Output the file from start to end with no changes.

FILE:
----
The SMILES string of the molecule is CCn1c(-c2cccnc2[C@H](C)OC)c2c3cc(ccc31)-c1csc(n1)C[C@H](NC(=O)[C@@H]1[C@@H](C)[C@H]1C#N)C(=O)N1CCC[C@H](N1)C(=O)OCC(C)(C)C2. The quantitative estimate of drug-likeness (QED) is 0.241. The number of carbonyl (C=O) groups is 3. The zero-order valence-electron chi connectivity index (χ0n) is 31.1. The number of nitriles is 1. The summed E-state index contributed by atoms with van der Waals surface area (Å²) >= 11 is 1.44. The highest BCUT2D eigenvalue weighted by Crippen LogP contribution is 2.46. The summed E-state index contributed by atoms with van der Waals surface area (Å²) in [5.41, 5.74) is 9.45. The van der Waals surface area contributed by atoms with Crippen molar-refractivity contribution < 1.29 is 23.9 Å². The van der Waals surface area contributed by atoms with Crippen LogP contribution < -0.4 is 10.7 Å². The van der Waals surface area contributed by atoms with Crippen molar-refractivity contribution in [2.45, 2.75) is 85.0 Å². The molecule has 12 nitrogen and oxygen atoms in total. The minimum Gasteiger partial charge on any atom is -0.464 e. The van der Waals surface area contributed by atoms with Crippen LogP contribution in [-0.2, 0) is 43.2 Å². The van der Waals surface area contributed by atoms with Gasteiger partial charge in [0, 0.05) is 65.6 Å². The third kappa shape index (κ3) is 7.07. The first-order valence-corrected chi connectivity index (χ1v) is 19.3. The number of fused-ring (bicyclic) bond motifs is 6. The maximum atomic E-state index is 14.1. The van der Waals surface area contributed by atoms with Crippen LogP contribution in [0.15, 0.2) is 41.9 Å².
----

The SMILES string of the molecule is CCn1c(-c2cccnc2[C@H](C)OC)c2c3cc(ccc31)-c1csc(n1)C[C@H](NC(=O)[C@@H]1[C@@H](C)[C@H]1C#N)C(=O)N1CCC[C@H](N1)C(=O)OCC(C)(C)C2. The quantitative estimate of drug-likeness (QED) is 0.241. The number of carbonyl (C=O) groups is 3. The zero-order valence-electron chi connectivity index (χ0n) is 31.1. The number of nitriles is 1. The summed E-state index contributed by atoms with van der Waals surface area (Å²) >= 11 is 1.44. The highest BCUT2D eigenvalue weighted by Crippen LogP contribution is 2.46. The summed E-state index contributed by atoms with van der Waals surface area (Å²) in [5.41, 5.74) is 9.45. The van der Waals surface area contributed by atoms with Crippen molar-refractivity contribution < 1.29 is 23.9 Å². The van der Waals surface area contributed by atoms with Crippen LogP contribution < -0.4 is 10.7 Å². The van der Waals surface area contributed by atoms with Crippen molar-refractivity contribution in [2.45, 2.75) is 85.0 Å². The molecule has 12 nitrogen and oxygen atoms in total. The minimum Gasteiger partial charge on any atom is -0.464 e. The van der Waals surface area contributed by atoms with Crippen LogP contribution in [-0.2, 0) is 43.2 Å². The van der Waals surface area contributed by atoms with Gasteiger partial charge in [0, 0.05) is 65.6 Å². The third kappa shape index (κ3) is 7.07. The first-order valence-corrected chi connectivity index (χ1v) is 19.3. The number of fused-ring (bicyclic) bond motifs is 6. The maximum atomic E-state index is 14.1. The van der Waals surface area contributed by atoms with Crippen LogP contribution in [0.15, 0.2) is 41.9 Å².